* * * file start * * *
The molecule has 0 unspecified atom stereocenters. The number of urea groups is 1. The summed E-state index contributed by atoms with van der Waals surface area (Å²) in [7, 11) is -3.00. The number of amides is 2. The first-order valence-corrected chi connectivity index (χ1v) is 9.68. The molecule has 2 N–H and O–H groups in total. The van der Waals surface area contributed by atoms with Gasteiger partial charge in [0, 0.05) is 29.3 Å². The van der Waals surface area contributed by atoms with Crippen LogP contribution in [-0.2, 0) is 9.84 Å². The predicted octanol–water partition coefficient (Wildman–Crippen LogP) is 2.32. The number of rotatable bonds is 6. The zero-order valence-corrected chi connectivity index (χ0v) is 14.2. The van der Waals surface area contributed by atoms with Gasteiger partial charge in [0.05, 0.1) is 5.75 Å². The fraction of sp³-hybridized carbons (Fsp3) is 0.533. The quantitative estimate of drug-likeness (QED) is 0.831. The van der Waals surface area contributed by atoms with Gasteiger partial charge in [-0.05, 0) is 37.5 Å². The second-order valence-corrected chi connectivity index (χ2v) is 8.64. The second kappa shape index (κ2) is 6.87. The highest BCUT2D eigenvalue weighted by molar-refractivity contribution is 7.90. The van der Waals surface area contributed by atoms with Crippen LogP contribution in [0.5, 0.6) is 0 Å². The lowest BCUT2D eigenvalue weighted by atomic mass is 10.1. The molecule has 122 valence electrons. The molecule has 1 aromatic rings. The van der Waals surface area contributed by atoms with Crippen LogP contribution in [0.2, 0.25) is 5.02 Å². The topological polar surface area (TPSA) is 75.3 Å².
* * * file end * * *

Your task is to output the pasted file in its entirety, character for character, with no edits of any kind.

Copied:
The molecule has 0 unspecified atom stereocenters. The number of urea groups is 1. The summed E-state index contributed by atoms with van der Waals surface area (Å²) in [7, 11) is -3.00. The number of amides is 2. The first-order valence-corrected chi connectivity index (χ1v) is 9.68. The molecule has 2 N–H and O–H groups in total. The van der Waals surface area contributed by atoms with Gasteiger partial charge in [0, 0.05) is 29.3 Å². The van der Waals surface area contributed by atoms with Crippen LogP contribution in [-0.2, 0) is 9.84 Å². The predicted octanol–water partition coefficient (Wildman–Crippen LogP) is 2.32. The number of rotatable bonds is 6. The zero-order valence-corrected chi connectivity index (χ0v) is 14.2. The van der Waals surface area contributed by atoms with Gasteiger partial charge in [0.05, 0.1) is 5.75 Å². The fraction of sp³-hybridized carbons (Fsp3) is 0.533. The quantitative estimate of drug-likeness (QED) is 0.831. The van der Waals surface area contributed by atoms with Gasteiger partial charge in [-0.05, 0) is 37.5 Å². The second-order valence-corrected chi connectivity index (χ2v) is 8.64. The second kappa shape index (κ2) is 6.87. The highest BCUT2D eigenvalue weighted by molar-refractivity contribution is 7.90. The van der Waals surface area contributed by atoms with Crippen LogP contribution in [0.5, 0.6) is 0 Å². The lowest BCUT2D eigenvalue weighted by atomic mass is 10.1. The molecule has 122 valence electrons. The molecule has 1 aromatic rings. The van der Waals surface area contributed by atoms with Crippen LogP contribution in [0.2, 0.25) is 5.02 Å². The topological polar surface area (TPSA) is 75.3 Å².